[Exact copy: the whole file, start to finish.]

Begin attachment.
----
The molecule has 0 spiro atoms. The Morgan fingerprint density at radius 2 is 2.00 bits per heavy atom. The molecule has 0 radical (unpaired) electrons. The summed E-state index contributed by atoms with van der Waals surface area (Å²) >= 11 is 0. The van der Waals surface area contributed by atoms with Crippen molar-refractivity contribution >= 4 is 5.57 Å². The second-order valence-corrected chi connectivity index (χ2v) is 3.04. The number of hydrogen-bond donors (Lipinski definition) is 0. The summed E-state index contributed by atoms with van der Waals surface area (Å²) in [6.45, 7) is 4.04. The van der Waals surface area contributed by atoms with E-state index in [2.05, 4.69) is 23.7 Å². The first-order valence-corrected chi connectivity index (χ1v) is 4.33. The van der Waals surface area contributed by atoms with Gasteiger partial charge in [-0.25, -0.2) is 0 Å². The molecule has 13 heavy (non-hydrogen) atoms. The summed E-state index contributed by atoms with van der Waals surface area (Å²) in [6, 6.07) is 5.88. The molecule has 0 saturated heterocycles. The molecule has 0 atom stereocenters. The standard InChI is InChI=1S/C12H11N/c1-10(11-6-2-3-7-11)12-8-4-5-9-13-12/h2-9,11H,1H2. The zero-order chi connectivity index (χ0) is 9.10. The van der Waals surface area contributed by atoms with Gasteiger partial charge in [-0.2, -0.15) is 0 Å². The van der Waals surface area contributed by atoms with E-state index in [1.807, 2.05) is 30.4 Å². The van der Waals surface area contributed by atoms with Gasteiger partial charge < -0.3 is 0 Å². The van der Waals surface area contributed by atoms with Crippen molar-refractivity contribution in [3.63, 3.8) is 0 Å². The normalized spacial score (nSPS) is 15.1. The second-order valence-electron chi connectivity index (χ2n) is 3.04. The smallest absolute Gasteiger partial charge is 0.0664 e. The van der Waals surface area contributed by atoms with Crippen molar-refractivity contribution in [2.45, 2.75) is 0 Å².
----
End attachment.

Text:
The molecule has 0 spiro atoms. The Morgan fingerprint density at radius 2 is 2.00 bits per heavy atom. The molecule has 0 radical (unpaired) electrons. The summed E-state index contributed by atoms with van der Waals surface area (Å²) >= 11 is 0. The van der Waals surface area contributed by atoms with Crippen molar-refractivity contribution >= 4 is 5.57 Å². The second-order valence-corrected chi connectivity index (χ2v) is 3.04. The number of hydrogen-bond donors (Lipinski definition) is 0. The summed E-state index contributed by atoms with van der Waals surface area (Å²) in [6.45, 7) is 4.04. The van der Waals surface area contributed by atoms with E-state index in [2.05, 4.69) is 23.7 Å². The first-order valence-corrected chi connectivity index (χ1v) is 4.33. The van der Waals surface area contributed by atoms with Gasteiger partial charge in [-0.25, -0.2) is 0 Å². The molecule has 13 heavy (non-hydrogen) atoms. The summed E-state index contributed by atoms with van der Waals surface area (Å²) in [6, 6.07) is 5.88. The molecule has 0 saturated heterocycles. The molecule has 0 atom stereocenters. The standard InChI is InChI=1S/C12H11N/c1-10(11-6-2-3-7-11)12-8-4-5-9-13-12/h2-9,11H,1H2. The zero-order chi connectivity index (χ0) is 9.10. The van der Waals surface area contributed by atoms with Gasteiger partial charge in [-0.2, -0.15) is 0 Å². The van der Waals surface area contributed by atoms with E-state index in [1.807, 2.05) is 30.4 Å². The van der Waals surface area contributed by atoms with Gasteiger partial charge < -0.3 is 0 Å². The van der Waals surface area contributed by atoms with Crippen molar-refractivity contribution in [3.63, 3.8) is 0 Å². The normalized spacial score (nSPS) is 15.1. The second-order valence-electron chi connectivity index (χ2n) is 3.04. The smallest absolute Gasteiger partial charge is 0.0664 e. The van der Waals surface area contributed by atoms with Crippen molar-refractivity contribution in [2.45, 2.75) is 0 Å².